As it pertains to Kerry’s wish that we revisit Viet Nam, Herchensohn’s dedication reads”To those Americans who have lived the highest morality by risking their lives for the liberty of strangers. Condi Rice, President Bush’s National Security Advisor, has recently stated that, “Viet Nam was the Lodestar for the (the left’s) questioning of authority,” While Henry Kissinger, in his recent book, Ending the Vietnam War, was uncharacteristically a little less diplomatic, “Vietnam became a metaphor for national political self-hate, the supreme badge of the great liberal death wish.”
John Kerry, who wants to be the free world’s Commander-in-Chief in wartime, is a man who, in sworn Senate testimony, launched his political career by accusing his comrades in arms of war crimes. Today?s anti-war, left-leaning mainstream media is in full campaign mode and, for example, will try to avoid the true story of a man named Paul Galanti, an American P.O. W. in Hanoi in 1971, who first heard John Kerry?s Senate Testimony when it was piped into his cell by his North Vietnamese captors. Passport provides us an important but also engaging saga as a vehicle to remember those important events the partisan media failed to report thirty years ago.
In speaking to Herschensohn, he reminded me, “You know it’s as if we have amnesia about what happened. If we (the U.S.) were the enemy occupiers, how is that they fought on for over two years!? We took our troops out in January of 1973 and the country did not surrender until April of 1975 after the Congress cut off all their funds.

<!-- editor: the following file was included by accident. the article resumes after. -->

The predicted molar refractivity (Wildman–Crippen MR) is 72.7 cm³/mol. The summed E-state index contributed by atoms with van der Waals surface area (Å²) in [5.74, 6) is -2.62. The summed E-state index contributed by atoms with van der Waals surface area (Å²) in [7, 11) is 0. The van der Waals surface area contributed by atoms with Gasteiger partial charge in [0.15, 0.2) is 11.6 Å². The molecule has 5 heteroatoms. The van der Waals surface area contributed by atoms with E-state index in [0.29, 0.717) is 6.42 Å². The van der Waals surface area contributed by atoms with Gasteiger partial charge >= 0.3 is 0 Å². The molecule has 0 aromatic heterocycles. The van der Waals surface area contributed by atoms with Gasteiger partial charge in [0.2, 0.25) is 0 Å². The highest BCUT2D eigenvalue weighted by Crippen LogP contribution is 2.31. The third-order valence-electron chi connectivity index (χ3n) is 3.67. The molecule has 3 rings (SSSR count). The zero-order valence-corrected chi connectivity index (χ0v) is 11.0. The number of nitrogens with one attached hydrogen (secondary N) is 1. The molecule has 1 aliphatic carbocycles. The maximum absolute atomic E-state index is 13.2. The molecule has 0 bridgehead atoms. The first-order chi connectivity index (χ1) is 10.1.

“Do you consider the Viet Nam War just war?” I asked.
“We were fighting for the liberty of strangers. Because our survival was in no way threatened, (Viet Nam) was the most moral war we ever fought. There were more lives lost in the “peace” after South Vietnam’s surrender than during the war. Far more.”
One of his story’s heroes is the Kennedy Administration staffer Cody Cooper who leaves Washington after the JFK assassination and resurfaces in the story as the head of a relief agency for South East Asian refugees. With this character, Herschensohn reminds the reader that it was a tiny unnoticed minority of Americans in the mid 1970’s who honored our commitment to free South Viet Nam. Despite what John Kerry and all the anti-war media and pundits predicted thirty years ago, the Fall of South Viet Nam did precipitate a blood bath. Nearly a third of the population of Cambodia was killed by the communist-backed Khmer Rouge. Nearly a million South Vietnamese attempted to escape their country and as many as 200,000 lost their lives, mostly on the open seas but also in summary executions.